Researchers at the University of Illinois laboratory are testing materials that self-heal and regenerate.
Self-repairing materials aren’t a new phenomenon. The discovery made at the University of Illinois has gone one step further than the established standard of self-repairing microscopic cracks. The new regenerating miracle materials can go so far as refilling large cracks, holes and other imperfections by simply re-growing matter to fill the gap.
The research team is led by Professor Scott White, who recently announced their work in the May issue of Science journal.
"We have demonstrated repair of a non-living, synthetic materials system in a way that is reminiscent of repair-by-regrowth as seen in some living systems," said Moore, a professor of chemistry.
The ramifications for self-repairing materials are obvious. Whether you accidentally smash your LED TV in an overzealous Wii tennis match, or you crash your car bumper head first into a lamppost, you could potentially be living in a world where that damage will one day repair itself within minutes. Thinking beyond consumer goods, imagine the possibility of aerospace applications. A space shuttle that can fly on indefinitely, repairing itself against the damage of interstellar travel suddenly seems like an exciting possibility.
This is the latest iteration of the team’s work on vascular materials, and special fibres that disintegrate and can then be reformed, mimicking biological shapes, such as circulatory systems.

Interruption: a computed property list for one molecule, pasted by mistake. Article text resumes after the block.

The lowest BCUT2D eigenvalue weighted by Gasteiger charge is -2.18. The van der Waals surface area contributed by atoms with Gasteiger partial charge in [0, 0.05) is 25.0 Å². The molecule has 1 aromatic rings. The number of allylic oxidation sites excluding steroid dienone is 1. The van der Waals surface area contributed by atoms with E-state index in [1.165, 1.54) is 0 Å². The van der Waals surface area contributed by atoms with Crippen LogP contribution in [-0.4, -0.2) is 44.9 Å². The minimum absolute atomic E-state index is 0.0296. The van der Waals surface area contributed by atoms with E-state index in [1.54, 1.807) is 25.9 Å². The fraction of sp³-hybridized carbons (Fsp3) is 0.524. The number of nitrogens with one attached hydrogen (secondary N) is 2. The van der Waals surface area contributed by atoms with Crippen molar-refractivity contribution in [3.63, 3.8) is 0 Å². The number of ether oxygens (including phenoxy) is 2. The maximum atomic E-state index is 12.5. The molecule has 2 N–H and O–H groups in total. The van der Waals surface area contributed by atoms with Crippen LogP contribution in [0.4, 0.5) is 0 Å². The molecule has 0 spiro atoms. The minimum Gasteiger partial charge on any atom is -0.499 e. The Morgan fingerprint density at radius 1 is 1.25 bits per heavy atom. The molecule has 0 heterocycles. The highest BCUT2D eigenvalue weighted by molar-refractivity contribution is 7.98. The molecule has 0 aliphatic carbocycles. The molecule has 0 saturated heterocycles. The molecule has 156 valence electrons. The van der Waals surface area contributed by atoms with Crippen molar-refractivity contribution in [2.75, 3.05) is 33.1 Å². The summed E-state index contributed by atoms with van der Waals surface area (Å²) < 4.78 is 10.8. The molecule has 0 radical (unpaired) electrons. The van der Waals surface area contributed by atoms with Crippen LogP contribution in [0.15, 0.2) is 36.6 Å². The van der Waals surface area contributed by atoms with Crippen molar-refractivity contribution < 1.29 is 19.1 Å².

"Vascular delivery lets us deliver a large volume of healing agents - which, in turn, enables restoration of large damage zones," said Sottos, a professor of materials science and engineering. "The vascular approach also enables multiple restorations if the material is damaged more than once."
The two adjoining, parallel capillaries are filled with regenerative chemicals, which are set to flow when damage happens. Once these chemical liquids mix, they form a gel, which fills the section of damage. Once this gel sets, it forms a strong polymer, which restores the strength of the plastic.
"We have to battle a lot of extrinsic factors for regeneration, including gravity," said study leader, White, a professor of aerospace engineering. "The reactive liquids we use form a gel fairly quickly, so that as it’s released it starts to harden immediately. If it didn't, the liquids would just pour out of the damaged area and you'd essentially bleed out. Because it forms a gel, it supports and retains the fluids. Since it's not a structural material yet, we can continue the regrowth process by pumping more fluid into the hole.”
"For the first time, we've shown that you can regenerate lost material in a structural polymer. That's the kicker here," White said. "Prior to this work, if you cut off a piece of material, it's gone. Now we've shown that the material can actually regrow."
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